Martin Pool's blog

Threads ignore the last 20 years of OS and hardware development

Thomas Smits:

The design of the Java Virtual Machine ignores the painful lessons operating system vendors have learned in the past 40 years. The concepts of processes, virtual memory management, and different protection modes for kernel and user code can be found in all modern operating systems. They focus on the question of isolation and therefore robustness: an application with errors cannot affect the other applications running in the system.

In contrast, Java follows the all-in-one-VM paradigm: everything is processed inside one virtual machine running in one operating system process. Inside the VM, parallelism is implemented using threads with no separation regarding memory or other resources. In this respect Java has not changed since its invention in the early nineties. The fact that Java was originally invented as a programming language for embedded devices may explain this approach.

Andrew Tridgell (via Tim Potter):

What is it about the word "thread" that people find so damn sexy? Maybe it needs a name change — "slow-as-hell-no-memory-protection-locks-dont-work" API might be suitable, but I suspect the standards committees wouldn't like that one.

The MMU was added to CPUs for a very good reason. Why is it so hard to understand that trying to avoid it is a bad idea?

Have you thought about the orders of magnitude here? With process switching on a modern CPU you basically have to swap one more register. That's one extra instruction. Modern CPUs have nanosecond cycle times.

Now, some CPUs also need to do an extra tlb flush or equivalent, but even that is cheap on all but the worst CPUs.

Compare this to the work that a file server has to do in responding to a packet. Say it's a SMBread of 4k. That is a 4k copy of memory. Memory is slow. Typically that SMBread will take tens of thousands of times longer than the context switch time.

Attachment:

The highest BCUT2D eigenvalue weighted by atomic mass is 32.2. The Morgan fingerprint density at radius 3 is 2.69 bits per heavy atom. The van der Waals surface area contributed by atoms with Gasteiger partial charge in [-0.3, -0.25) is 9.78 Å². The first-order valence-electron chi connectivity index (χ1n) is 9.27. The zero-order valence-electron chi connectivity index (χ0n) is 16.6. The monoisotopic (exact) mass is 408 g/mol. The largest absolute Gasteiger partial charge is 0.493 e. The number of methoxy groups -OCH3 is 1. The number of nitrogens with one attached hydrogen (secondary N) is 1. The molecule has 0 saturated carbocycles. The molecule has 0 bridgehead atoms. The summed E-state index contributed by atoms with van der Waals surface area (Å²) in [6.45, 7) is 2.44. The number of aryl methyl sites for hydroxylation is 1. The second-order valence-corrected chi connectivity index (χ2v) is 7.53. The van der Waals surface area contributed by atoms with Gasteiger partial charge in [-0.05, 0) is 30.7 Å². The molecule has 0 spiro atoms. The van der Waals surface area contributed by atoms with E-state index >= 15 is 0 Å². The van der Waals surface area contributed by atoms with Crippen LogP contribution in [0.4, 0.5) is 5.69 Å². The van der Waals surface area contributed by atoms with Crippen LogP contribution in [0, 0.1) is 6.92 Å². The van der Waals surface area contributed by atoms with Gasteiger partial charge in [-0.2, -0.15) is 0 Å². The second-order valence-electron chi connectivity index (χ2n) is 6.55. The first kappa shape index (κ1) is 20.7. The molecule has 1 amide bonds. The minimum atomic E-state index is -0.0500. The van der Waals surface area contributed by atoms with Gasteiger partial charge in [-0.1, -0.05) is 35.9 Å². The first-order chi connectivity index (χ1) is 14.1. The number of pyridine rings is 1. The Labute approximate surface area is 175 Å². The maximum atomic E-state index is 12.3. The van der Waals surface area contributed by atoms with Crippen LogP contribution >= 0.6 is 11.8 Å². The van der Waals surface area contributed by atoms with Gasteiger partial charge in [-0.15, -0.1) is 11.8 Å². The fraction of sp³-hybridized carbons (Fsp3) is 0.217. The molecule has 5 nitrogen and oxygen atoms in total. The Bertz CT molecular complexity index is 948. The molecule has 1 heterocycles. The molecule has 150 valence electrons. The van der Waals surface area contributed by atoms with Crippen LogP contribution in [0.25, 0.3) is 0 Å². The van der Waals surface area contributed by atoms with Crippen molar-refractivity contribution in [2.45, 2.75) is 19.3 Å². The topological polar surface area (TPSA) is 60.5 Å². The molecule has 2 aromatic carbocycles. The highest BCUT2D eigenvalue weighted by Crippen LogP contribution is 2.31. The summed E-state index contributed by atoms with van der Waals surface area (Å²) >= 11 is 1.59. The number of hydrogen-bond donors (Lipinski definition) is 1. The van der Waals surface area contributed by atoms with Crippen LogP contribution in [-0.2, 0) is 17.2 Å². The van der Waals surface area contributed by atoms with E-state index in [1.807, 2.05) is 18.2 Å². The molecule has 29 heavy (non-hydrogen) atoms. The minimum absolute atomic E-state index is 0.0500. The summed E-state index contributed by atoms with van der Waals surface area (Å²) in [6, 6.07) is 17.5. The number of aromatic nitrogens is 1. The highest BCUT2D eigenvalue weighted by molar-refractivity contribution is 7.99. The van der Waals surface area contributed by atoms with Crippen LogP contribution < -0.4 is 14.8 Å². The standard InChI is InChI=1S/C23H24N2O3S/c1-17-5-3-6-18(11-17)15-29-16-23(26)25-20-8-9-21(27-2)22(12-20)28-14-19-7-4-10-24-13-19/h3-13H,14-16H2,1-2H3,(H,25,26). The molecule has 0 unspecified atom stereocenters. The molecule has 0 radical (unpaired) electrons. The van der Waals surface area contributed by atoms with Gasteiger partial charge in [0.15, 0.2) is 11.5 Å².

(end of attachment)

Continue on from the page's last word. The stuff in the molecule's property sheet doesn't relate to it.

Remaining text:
But by saving that nanosecond you will make the read() system call slower! Why? Because in the kernel the file descriptor number needs to be mapped from a integer to a pointer to a structure. That means looking up a table. That table needs to be locked. If you have 100 threads doing this then they all lock the same structure, so you get contention, and suddenly your 16 cpu system is not scaling any more. With processes they lock different structures, so no contention, so better scaling.

This lock contention can be fixed with some really smart programming (like using RCU), and recently that has been done in Linux. That's one reason why Linux sucks less than other systems for threads.

Try thinking about this. How do threads do their IPC? They use the same system calls and mechanisms that are available to processes. The difference is that in a threads library these mechanisms are wrapped into a nice API that makes it convenient to do IPC really easily. You can do exactly the same types of IPC with processes, you just need to write a bit more code.

For many things, perhaps even for some file server applications, that extra convenience is worthwhile. Convenience means simpler code which means fewer bugs. So I'm not saying to never use threads, I'm just trying to kill this persistent meme that says threads are somehow faster. That's like believing in the tooth fairy.

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